‘If there’s any possible chance that I might be able to speak with my dad again, I’d like to do that,’ said Hagen, 45, who recently became a member at the Cryonics Institute. ‘What’s the worst that could happen? If I am buried or cremated, I know I am gone. There is a possibility, however remote, that this may actually pan out, and I may speak with my family members again.’

Robert Ettinger, a former Wayne State University professor and Clinton Township resident, founded the institute more than 30 years ago. Unable to persuade scientists to preserve bodies at low temperatures after death in hopes of rejuvenation by yet-invented technology, Ettinger did it himself. The Cryonics Institute opened in Detroit in 1976 before moving in 1993 to Clinton Township.

For years, membership was in the single digits, but it has exploded 500 percent since 2000 to 830 worldwide folks who want to preserve themselves, DNA or pets. The facility has preserved 64 animals, mostly dogs and cats, but a few birds and a hamster.

Some credit the Internet for the growth. Others chalk it up to contemporary advances in science, including research into aging and disease, resuscitation after deep cooling and regenerative medicine.

Joseph Kowalsky likens cryonics to ‘an ambulance to the future’ and thinks of it this way: Most people would have considered someone dead in the 1800s if they had dropped to the ground of a heart attack.

But defibrillators and other technologies have evolved to normalize the heart and allowed many people to live.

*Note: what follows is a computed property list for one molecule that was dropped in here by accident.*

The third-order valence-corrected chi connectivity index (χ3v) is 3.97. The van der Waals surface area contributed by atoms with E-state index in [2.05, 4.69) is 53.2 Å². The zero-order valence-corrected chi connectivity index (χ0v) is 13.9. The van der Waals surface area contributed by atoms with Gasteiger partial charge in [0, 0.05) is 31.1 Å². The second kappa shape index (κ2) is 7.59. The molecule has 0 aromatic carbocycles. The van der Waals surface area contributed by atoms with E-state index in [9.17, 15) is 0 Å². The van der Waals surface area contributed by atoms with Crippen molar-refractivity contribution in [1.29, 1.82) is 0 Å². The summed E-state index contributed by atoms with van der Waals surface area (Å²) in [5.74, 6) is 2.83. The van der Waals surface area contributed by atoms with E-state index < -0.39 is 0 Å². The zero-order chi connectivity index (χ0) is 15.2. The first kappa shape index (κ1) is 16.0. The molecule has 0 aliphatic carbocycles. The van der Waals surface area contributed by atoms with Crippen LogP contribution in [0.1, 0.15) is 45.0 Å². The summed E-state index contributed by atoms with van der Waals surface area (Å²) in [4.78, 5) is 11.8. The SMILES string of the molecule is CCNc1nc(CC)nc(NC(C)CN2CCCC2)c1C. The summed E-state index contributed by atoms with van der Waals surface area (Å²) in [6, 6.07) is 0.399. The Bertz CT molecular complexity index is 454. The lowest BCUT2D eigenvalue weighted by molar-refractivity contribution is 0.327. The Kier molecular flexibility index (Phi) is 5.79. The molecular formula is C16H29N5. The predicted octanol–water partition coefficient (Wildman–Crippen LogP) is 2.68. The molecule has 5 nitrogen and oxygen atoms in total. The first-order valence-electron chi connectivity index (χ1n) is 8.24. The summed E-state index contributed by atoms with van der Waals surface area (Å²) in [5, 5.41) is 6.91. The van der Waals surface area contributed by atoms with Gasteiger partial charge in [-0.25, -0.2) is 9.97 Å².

‘The whole question of cryonics is, when does somebody die?’ said Kowalsky, an Oak Park resident who is a board member of the Cryonics Institute. ‘If you can hold someone in stasis, stop decomposition so that we can find out later with medical technology if the person is really dead. It may be that person needed some form of medication, gene therapy, things we may not have even heard of yet.’

But most regard cryonics as science fiction…

Though cryonics has been around since the late ’60s, it was in the spotlight after the 2002 death of baseball legend Ted Williams, whose family was involved in a legal battle over whether to preserve his body at Alcor.

Experts, however, say the science is just not there. Currently, it is possible to store human cells for therapeutic uses such as banked blood or sperm or embryos created by barren couples through in vitro fertilization, according to cryobiologists who study how to store cells or small tissues at low temperatures for an extended period of time.

‘All the scientific data we have today indicates that it is not possible to successfully store at low temperature relatively large tissues, much less organs (and) large whole bodies,’ said John K. Critser, president of the Society for Cryobiology…” (The above headline is not possible. When one dies his or her body enters the Glories of Heaven instantly, or the regions of the lost – Hell – II Corinthians 5:8; Luke 11:23.)